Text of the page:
“Clearly it would be and has been very difficult for subsequent generations of whites to overcome — even if they wanted to — the concept of a subordinate caste assigned to blacks, of black inferiority. They had to continue thinking this way and developing elaborate doctrines to justify what Professor Williams has called ‘the inevitability and rightness of the existing scheme of things.'”

Source: Kwame Ture (formerly known as Stokley Carmichael) and Charles Hamilton. Black Power. pg. 27-8. 1967.

“The operation of political and economic colonialism in this country has had social repercussions which date back to slavery but did not by any means end with the Emancipation Proclamation. Perhaps the most vicious result of colonialism — in Africa and this country — was that it purposefully, maliciously and with reckless abandon relegated the black man to a subordinated, inferior status in the society. The individual was considered and treated as a lowly animal, not to be housed properly, or given adequate medical services, and by no means a decent education.”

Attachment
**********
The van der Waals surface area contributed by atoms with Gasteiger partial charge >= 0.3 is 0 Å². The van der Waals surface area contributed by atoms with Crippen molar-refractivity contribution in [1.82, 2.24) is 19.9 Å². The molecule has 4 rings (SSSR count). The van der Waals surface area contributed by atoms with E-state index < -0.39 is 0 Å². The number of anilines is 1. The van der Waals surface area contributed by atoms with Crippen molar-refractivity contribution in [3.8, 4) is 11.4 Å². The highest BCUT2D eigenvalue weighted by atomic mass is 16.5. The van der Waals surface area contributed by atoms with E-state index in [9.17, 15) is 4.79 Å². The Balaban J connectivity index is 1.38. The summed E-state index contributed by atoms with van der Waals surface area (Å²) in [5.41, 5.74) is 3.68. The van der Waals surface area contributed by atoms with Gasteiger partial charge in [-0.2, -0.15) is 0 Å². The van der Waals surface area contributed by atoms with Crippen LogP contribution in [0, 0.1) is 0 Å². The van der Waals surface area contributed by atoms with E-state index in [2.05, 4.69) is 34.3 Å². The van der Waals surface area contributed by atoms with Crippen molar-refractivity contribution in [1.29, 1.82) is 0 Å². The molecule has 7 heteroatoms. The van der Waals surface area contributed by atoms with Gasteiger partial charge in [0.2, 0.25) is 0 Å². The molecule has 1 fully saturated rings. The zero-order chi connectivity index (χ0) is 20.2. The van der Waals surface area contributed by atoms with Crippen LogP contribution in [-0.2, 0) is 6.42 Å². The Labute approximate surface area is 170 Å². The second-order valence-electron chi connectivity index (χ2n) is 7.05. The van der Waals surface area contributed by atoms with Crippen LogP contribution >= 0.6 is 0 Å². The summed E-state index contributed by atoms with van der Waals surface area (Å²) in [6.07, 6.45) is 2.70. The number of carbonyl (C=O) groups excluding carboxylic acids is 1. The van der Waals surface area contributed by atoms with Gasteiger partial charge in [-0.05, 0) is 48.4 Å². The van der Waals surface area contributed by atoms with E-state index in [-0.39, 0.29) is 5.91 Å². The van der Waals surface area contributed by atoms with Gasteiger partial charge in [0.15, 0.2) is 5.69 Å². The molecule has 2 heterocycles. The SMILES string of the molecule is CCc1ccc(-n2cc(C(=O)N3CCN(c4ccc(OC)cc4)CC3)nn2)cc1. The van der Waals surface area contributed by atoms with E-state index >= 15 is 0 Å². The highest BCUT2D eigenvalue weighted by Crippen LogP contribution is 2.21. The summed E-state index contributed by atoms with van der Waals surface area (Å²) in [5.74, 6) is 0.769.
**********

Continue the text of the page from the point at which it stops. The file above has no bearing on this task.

Source: Kwame Ture (formerly known as Stokley Carmichael) and Charles Hamilton. Black Power. pg. 23-24. 1967.